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 Point of concern: Poterba says the US does face a challenge of long-term fiscal sustainability, and the Obama administration knows it. Jay Mallin / Bloomberg

Point of concern: Poterba says the US does face a challenge of long-term fiscal sustainability, and the Obama administration knows it. Jay Mallin / Bloomberg

Recovery speed will depend on US policy over 12-15 months

Recovery speed will depend on US policy over 12-15 months

New Delhi: The president of the National Bureau of Economic Research, the largest economic think tank in the US, James Michael Poterba, says the challenge for the Barack Obama administration is to find out ways to cut the “unsustainable" level of fiscal deficit. Poterba, also a professor of economics at Massachusetts Institute of Technology, hopes the current crisis will be short-term in nature.

Point of concern: Poterba says the US does face a challenge of long-term fiscal sustainability, and the Obama administration knows it. Jay Mallin / Bloomberg

Mint caught up with Poterba on the sidelines of a special session organized in New Delhi by the industry lobby group Confederation of Indian Industry, or CII. Edited excerpts from an interview:

What are the key lessons for the US from the current crisis?

I think there are several elements. We can see that leverage levels in a number of financial institutions had gone to the point where they were not really consistent with preserving the capital adequacy in the market these institutions are operating in. Secondly, securitization and providing mortgage-backed security and the derivative products that are based on them, in principle and to a large degree in practice, are wonderful devices for sharing risks and lowering cost of borrowing for households. The same process that enables you to widely disperse risks can also raise agency problems (a conflict of interest arising between creditors, shareholders and management because of differing goals). And when that happens, we can end up with markets that don’t work as well as they should. I think the speed at which financial markets were evolving, the speed at which financial products are being developed and marketed may have gone a little bit ahead of regulatory environment at the time.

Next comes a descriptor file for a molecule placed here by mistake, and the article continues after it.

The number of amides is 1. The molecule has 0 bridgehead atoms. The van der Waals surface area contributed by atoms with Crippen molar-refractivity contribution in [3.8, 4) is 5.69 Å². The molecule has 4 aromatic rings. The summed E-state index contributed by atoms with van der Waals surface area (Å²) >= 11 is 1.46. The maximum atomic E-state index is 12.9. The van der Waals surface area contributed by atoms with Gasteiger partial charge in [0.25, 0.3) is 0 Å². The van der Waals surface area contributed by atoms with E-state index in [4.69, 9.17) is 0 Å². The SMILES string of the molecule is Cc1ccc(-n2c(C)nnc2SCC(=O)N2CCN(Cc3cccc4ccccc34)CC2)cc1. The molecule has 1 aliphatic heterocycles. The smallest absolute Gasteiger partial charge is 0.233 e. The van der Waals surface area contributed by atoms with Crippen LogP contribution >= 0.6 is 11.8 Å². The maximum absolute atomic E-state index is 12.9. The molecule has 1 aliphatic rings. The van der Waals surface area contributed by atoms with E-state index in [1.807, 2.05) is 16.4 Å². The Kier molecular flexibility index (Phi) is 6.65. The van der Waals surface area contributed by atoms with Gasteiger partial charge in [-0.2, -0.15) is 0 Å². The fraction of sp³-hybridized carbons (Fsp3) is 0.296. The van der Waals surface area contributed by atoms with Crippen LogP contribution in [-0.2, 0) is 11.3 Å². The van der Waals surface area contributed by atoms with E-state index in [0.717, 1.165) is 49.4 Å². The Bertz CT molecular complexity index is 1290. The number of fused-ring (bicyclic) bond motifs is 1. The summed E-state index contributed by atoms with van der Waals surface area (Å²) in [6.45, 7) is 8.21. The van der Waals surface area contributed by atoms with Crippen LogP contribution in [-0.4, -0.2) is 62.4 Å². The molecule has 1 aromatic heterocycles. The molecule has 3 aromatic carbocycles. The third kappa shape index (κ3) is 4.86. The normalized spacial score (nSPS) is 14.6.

So that means the US financial market is up for stricter regulations?

My own guess is there will be (a) move for more regulations. I worry a little bit that it will be an overreaction to regulation. There is this possibility to straitjacket financial innovations in a way which can slow down the good things that have happened in the financial markets.

There is strong criticism from some quarters that the current bailout package that is being doled out in the US does not put money into the hands of people. And bailing out big corporate houses does not help the economy.